Progressive Voice is a weekly opinion column. The views and opinions expressed in the column are those of the individual authors and do not necessarily reflect the views of their organizations or ARLnow.com.
By: Max Burns
A little over a month since its blockbuster launch, Arlingtonians have probably seen the massive crowds of people engaging in the latest summer trend — Pokémon Go.
Now the most popular mobile game in history, Pokémon Go encourages players and their friends to venture into community parks and open spaces to capture the 151 Pokémon that became a global craze in the mid-1990s.
There’s a massive thread on Reddit’s Northern Virginia board sharing the best locations for catching Pokémon, battling other players in “gyms”, and meeting up for conversations and Happy Hours. It’s difficult to visit a local park — or even walk Wilson Boulevard — without encountering hundreds of eager players striving to be the very best.
But Pokémon Go may be more than just a mobile game. It’s also an opportunity for Arlington County officials to engage a tough-to-reach demographic on an issue that is often not at the forefront of their attention: community parks.
Look around a County Board meeting or any meeting of parks advocates and you likely won’t see many Millennials. Discussions about projects like the Long Bridge Park Aquatic Center largely target other demographics. But with the surge in youth utilization of parks after Pokémon Go’s release, younger Arlingtonians may be primed to think about parks as their concern.
There’s evidence that Arlington’s Pokémon Go players are increasingly conscious of the greenspace and public land that makes up the game’s field of play. I reached out to several players hunting Pokémon in stop-rich Clarendon and along Columbia Pike for their experiences playing in Arlington.
“It’s brilliant seeing parks that used to have three or four people and their dogs now have four or five times as many Pokémon fans using them,” a level 33 player who goes by Fulliautomatix, said. “The game has spurred a greater connection — a real connection — between folks in the neighborhood and the parks in the community.”
There’s merit to Fulliautomatix’s sentiment. A casual tour of Pokémon gyms and stops in Arlington shows a diverse collection of ages, races and genders swapping stories from the hunt and commending the accessibility and safety of Arlington parks. Nationally, Pokémon Go also received commendations for bringing players with Asperger’s and other social disorders into their communities.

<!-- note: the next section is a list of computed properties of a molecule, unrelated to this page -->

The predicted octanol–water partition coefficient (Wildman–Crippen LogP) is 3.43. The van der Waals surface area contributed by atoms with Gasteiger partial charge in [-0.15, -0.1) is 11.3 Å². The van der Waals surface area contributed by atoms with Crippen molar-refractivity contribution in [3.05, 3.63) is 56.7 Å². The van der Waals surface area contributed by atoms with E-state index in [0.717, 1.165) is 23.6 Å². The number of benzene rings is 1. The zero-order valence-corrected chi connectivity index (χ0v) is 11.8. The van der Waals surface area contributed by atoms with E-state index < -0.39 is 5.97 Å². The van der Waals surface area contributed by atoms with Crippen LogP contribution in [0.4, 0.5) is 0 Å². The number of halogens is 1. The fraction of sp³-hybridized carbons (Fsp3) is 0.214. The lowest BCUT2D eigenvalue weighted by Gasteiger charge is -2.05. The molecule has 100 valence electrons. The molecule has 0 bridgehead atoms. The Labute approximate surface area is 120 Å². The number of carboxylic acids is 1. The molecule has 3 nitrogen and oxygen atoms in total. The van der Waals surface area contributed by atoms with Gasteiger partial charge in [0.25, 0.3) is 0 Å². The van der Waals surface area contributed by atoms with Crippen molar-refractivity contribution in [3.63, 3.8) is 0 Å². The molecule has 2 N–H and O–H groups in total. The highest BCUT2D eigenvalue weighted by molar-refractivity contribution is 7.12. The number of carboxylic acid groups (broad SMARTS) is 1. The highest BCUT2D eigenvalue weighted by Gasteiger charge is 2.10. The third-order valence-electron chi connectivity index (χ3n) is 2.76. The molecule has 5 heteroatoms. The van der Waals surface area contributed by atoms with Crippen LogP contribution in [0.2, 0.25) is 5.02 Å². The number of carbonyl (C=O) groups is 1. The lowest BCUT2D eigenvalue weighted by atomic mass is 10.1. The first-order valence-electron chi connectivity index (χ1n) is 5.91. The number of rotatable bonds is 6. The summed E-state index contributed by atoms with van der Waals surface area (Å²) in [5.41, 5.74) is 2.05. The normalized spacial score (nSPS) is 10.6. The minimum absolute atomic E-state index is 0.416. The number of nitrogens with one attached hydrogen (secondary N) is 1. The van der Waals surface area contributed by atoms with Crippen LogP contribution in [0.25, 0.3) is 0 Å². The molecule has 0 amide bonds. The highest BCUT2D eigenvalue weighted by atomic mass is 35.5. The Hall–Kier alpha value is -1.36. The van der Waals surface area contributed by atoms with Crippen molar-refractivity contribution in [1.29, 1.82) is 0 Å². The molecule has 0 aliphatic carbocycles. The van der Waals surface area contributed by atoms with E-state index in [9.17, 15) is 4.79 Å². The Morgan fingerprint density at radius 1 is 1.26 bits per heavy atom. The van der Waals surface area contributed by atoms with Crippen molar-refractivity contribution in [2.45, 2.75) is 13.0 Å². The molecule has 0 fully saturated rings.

Pokémon Go has mobilized a broad demographic of players who previously paid little attention to dry debates about Arlington parks. It’s a unique opportunity for the Arlington County Board, Parks and Recreation Commission, and County staff to develop and promote entertaining and educational events and programming targeting an often overlooked audience of young Arlingtonians who during this time are much more aware of and more likely to use community greenspace.
They wouldn’t be alone in such a response. Nationally, the National Parks Service has leaned into the Pokémon Go craze by urging rangers to engage tourists visiting national forests and monuments. Last month, Fairfax County hosted a community “Pokethon” that combined neighborhood walks with discussions of safety and the importance of maintaining community spaces. Hundreds turned out.
“I don’t know if I cared about parks around here as much before Pokémon Go,” level 24 player LiteraryCritic said between captures at Windy Run Park last weekend. “I went on the Parks and Rec website to find good spots, and actually found a lot of things I’d get involved with.”
Pokémon Go may be a summer trend destined to fade. But its growth shows no signs of slowing, and the enthusiasm of its players shouldn’t be overlooked by County officials. Engaging even a fraction of active players in Arlington County would represent an incredible change in the community audience engaged on greenspace issues.
And it’s the kind of tech-forward experiment in civic engagement that could encourage more Millennials to participate in County processes and make a long-term commitment to involvement in their community. We’ve already heard multiple County Board members — including new members Katie Cristol and Christian Dorsey — urge innovation in County outreach to Millennials. Here’s a tailor-made opportunity. Piggybacking discussions of community greenspace onto a mobile game may seem like an unorthodox method to start public policy conversations, but if creating new support for parks and park resources are a priority for Arlington County, it’s an attempt worth pursuing.
Max Burns is the Chair of the Democratic Party of Virginia Technology Working Group. He is also a former President of the Arlington Young Democrats.